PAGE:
Drop handlebars sure have thrown us for a curve recently. We’ve seen bars add rise, flare, top sweep and outsweep, many with the offroad drop-bar cyclist in mind. We thought we’ve seen it all, until this arrived:
Coefficient Cycling’s Wave handlebar makes other drop bars look, well, quite flat. Could the extra curvy, curly bar be just what the doctor ordered to add speed and comfort to your cyclocross or gravel ride?
A Wavy Path to a Curvy Bar
Coefficient Cycling’s Don Sheff wasn’t content with any of the existing permutations of handlebar bends. The cardiovascular perfusionist had no bike industry experience, but that didn’t stop him from taking matters into his own hands, literally. He dialed around to find a manufacturing partner, built rideable and 3D-printed prototypes and held out an early version at Sea Otter in 2016 in hopes of finding welcoming hands and nodding heads.
One welcoming, connected hand was all that Sheff needed, and he found it in former frontman of the Sea Otter Classic, Rick Sutton. Sutton liked the idea, tried out the bar and soon was company co-founder and COO.
Sutton enjoyed the ride while cruising on the bar’s tops, but felt the rest of the bar needed some tweaks. The former Vice President of Retail Services at Specialized used his industry connections to help refine the design and line up carbon manufacturing.
The process, just like the Wave handlebar’s lines, wasn’t a direct path to a finished product. Some might even call the path meandering, or even, wavy. But with time, countless prototypes and testing, they got there.
Roughly three years later from Sheff and Sutton’s meeting, we had a $329, 200-gram production handlebar in our hands for testing.
Sutton praised the bar’s hand positions as ideal for gravel. I was anxious to find out if my hands and arms would agree.
Ride the Wave
The Wave handlebar can overwhelm you with stats. It’s got rise, flare, sweep, slope and then some.
We’ll give you the two most will care about. Our 42cm test bar weighed just 201 grams and retails for $329, direct-to-consumer only. If that doesn’t get your blood pumping in excitement or fear, Coefficient Cycling’s images should illustrate the other measurements you might care about:
The bar comes in four widths, with 38, 40, 42 and 44cm. Our 42cm test bar tipped the scales at a paltry 201 grams.
They feature relatively common 120mm drop and 77mm reach. It’s the rise paired with the slope up top that really differentiates the Wave.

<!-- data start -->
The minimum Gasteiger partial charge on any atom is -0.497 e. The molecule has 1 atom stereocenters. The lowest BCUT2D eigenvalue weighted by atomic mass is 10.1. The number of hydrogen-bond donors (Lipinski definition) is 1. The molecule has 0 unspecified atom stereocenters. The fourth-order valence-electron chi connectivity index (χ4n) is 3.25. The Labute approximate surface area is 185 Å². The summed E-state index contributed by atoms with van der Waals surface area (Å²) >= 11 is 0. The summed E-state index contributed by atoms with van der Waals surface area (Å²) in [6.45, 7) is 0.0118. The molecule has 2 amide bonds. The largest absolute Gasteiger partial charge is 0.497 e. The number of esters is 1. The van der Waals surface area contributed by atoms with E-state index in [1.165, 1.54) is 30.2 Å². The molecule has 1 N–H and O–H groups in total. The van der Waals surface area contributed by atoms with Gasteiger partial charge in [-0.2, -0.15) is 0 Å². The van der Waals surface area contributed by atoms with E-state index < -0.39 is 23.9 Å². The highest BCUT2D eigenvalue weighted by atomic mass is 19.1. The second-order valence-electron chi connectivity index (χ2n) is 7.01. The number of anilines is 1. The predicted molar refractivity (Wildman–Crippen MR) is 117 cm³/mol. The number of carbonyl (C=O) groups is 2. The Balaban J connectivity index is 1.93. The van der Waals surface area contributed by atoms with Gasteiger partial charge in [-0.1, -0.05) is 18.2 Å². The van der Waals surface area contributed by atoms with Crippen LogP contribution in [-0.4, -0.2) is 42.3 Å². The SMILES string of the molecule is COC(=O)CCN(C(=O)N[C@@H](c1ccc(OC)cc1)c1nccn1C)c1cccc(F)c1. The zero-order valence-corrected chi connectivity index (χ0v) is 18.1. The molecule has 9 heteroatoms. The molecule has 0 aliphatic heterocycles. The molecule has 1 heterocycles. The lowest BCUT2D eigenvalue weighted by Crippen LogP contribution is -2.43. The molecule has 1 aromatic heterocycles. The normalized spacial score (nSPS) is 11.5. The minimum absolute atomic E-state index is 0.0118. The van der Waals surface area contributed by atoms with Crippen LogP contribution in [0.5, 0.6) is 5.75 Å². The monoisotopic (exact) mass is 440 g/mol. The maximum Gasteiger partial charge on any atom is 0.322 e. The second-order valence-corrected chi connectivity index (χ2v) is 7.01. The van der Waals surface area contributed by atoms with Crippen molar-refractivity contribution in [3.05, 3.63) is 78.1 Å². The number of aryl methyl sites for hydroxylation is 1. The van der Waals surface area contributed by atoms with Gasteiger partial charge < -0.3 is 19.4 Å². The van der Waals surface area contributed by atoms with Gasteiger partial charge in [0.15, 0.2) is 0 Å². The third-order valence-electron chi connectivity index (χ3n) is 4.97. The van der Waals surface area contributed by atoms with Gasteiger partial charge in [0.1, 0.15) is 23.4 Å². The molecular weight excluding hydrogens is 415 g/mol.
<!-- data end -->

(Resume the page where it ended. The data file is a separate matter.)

Of course, handlebars are such personal items. Two riders of identical builds often prefer dramatically different handlebars. One might like a wide bar with a shallow drop and massive flare, while another may grab a narrow bar with a deep drop and no flare.
Companies like Zipp, Pro Components and Easton have launched handlebars under a strict media embargo, unveiling the XPLR flared bar, Discover carbon bar, and AX Series flared bars, respectively. Each launch suggested revolutionary innovation that needed to be kept under wraps, but in reality, they were mostly variations of existing bars. Those variations may agree with your riding style and terrain, but will they send consumers dropping their current bar to run to their retailer to get the new angled bend? It’s unlikely.
The Wave handlebar is arguably a big departure from other bar designs (except this one, which has led to a legal barfight covered by Bicycle Retailer). Could the design really change a riding experience enough to send cyclocrossers and gravel cyclists furiously paddling to catch the wave?
Hanging Ten on Top
I quickly installed the Wave on a gravel bike with Ultegra hydraulic disc brakes and an 11-speed mechanical drivetrain, anxious to hit the road, gravel paths and trails. While I didn’t bother to internally route the hoses or cable housing, the Wave handlebar has internal routing options for hoses, wires and cables.
To avoid any unnecessary wrenching for a handlebar I wasn’t sure if I’d like, I routed everything externally.
My first impression mirrored Sutton’s initial impression of Sheff’s early prototype. Riding the bar’s tops is really comfortable. The 12° backsweep felt familiar, a more extreme version of the 3t Morphe and Ritchey Biomax handlebars I used to covet and hoard.
It’s the 15° slope that angles down towards the drops that really feels different. The slope of the tops encourages you to drop your shoulders, relax your elbows and just cruise along. The hand position feels natural, similar to the way your hands rest on a keyboard—not perfectly flat—but angled so that the outer edge of your palms rest first. After some time on the Wave bar, other bars’ tops start to feel pretty awkward.